Adult mosquitoes were collected by New Jersey type light traps which consist of a 25 watt incandescent light bulb as the mosquito attractant, and a fan to draw the mosquitoes into a collection jar containing an insecticide for specimen knockdown. The original trap design and sampling protocols have been relatively unchanged since the 1930s22. The traps were deployed during the mosquito season (April–October) and operated every night. Specimens were retrieved 1–3 times per week, brought to the laboratory, and identified by trained entomologists under a microscope using published morphological keys. Only female mosquitoes were included in the analyses.

Mosquito trap sites were selected for the study based on their continuous record for the two locations starting in the 1930s. In NY, a total of 12 trap sites in five geographically proximate clusters were used for the analyses. Annual summaries were obtained from published reports and Suffolk County Vector Control records for the years 1938–2012 (with 1939 and 1975–76 missing). In NJ, a total of seven permanent trap sites were used in the analyses with the annual summaries for the years 1932–2012 obtained from the Ocean County Mosquito Extermination Commission. In CA, a total of four permanent trap sites were used in the analysis with the annual summaries obtained for the years 1954–2006.

Mosquito data processing

We standardized the trap collections by trapping effort—the total number of females of each mosquito species caught in each trap was divided by the number of nights the trap was operated. Trapping effort was relatively consistent from year to year. If the trapping effort data were missing, the number of nights was interpolated from the previous and the following year. To avoid issues of spatial autocorrelation in abundance, all trap sites within each region were averaged to produce a single value expressed as an average number per trap per night for each species annually.

Mosquito species richness was calculated as the average number of species collected per trap per night. Average mosquito relative abundance was produced by standardizing or Z-transforming (that is, subtracting the mean and dividing by the standard deviation) the counts of females per trap night for each species over the entire study period. The Z-scores for individual species were then averaged by year in each study area. For illustration in the figures the Z-scores were re-scaled so that the minimum value was zero. Two recently introduced exotic species, Aedes japonicus (the Asian bush mosquito) and Aedes albopictus (the Asian tiger mosquito) were excluded from the analyses because their initial appearance in mosquito communities was unrelated to climate, land use or DDT. Morphologically indistinguishable species with similar geographic ranges were combined together: Culex pipiens and Culex restuans as Culex pipiens-restuans; Aedes stimulans, Aedes excrucians and Aedes fitchii as Aedes stimulans group; and Anopheles crucians and Anopheles bradleyi as Anopheles crucians group.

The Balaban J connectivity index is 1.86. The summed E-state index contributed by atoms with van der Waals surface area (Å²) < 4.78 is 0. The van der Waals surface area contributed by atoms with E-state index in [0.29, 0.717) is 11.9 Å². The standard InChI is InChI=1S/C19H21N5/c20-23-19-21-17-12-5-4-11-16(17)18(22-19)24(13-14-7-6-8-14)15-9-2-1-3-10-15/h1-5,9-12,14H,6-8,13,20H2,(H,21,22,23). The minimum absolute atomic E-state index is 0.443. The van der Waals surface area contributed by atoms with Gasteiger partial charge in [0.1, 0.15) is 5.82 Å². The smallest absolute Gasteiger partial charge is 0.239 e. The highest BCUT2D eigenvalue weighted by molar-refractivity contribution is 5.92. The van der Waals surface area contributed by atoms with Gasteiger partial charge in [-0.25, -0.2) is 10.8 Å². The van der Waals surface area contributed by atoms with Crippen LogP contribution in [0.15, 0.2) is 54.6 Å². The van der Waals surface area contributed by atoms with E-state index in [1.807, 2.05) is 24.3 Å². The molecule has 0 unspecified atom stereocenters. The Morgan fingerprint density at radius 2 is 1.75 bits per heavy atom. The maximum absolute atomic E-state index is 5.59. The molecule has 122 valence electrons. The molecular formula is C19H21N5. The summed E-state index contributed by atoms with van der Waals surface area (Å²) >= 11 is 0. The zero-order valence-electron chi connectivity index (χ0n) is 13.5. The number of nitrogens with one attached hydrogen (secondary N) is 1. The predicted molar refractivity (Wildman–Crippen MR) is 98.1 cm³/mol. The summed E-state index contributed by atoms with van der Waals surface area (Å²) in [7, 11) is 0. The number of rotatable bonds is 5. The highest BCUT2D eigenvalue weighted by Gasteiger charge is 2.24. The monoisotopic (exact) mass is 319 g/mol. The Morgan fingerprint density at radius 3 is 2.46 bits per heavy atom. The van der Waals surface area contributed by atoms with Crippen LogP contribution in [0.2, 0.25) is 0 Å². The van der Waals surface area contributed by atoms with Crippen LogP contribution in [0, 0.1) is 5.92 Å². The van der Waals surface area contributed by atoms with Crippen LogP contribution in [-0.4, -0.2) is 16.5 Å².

Data sources and processing

Historical monthly temperature and precipitation data were obtained from the National Climatic Data Center for New York and New Jersey coastal divisions and California Sacramento Drainage division36 Several climatic variables were examined. Average annual temperatures for the current year were calculated between November of the preceding year and October of the current year to incorporate overwintering temperatures. Average seasonal temperatures including winter (December–February), spring (March–May), summer (June–August) and fall (September through November) time periods, and average temperatures of the coldest (January) and warmest (July) months were also included in the analysis. Minimum and maximum temperatures for all time periods were also calculated, but excluded from the analysis due to high correlation with average temperatures (r>0.9, data not shown). Finally, we calculated cooling degree days based on the day’s average minus 18.3 °C (=65°F) and represent a heat index for a particular warm season of the year, that is, hotter seasons result in higher number of cooling degree days.

For precipitation, an annual average of the short term precipitation index (Standardized Precipitation Index, SP09) was used to capture precipitation patterns over time. A zero index value reflects the median of the distribution of precipitation, a −3 indicates a very extreme dry spell, and a +3 indicates a very extreme wet spell. The more the index value departs from zero, the drier or wetter an event lasting a given number (for example, nine for SP09) of months was when compared with the long-term climatology of the location. The index allows for comparison of precipitation observations at different locations with markedly different climates. For detailed description see Divisional Data Description, Standardized Precipitation Index (SP) section36. Total early season precipitation from January through April, and precipitation difference total (March+April)−total (January+February), which might be important for some mosquito species especially in California, were also examined in the analyses.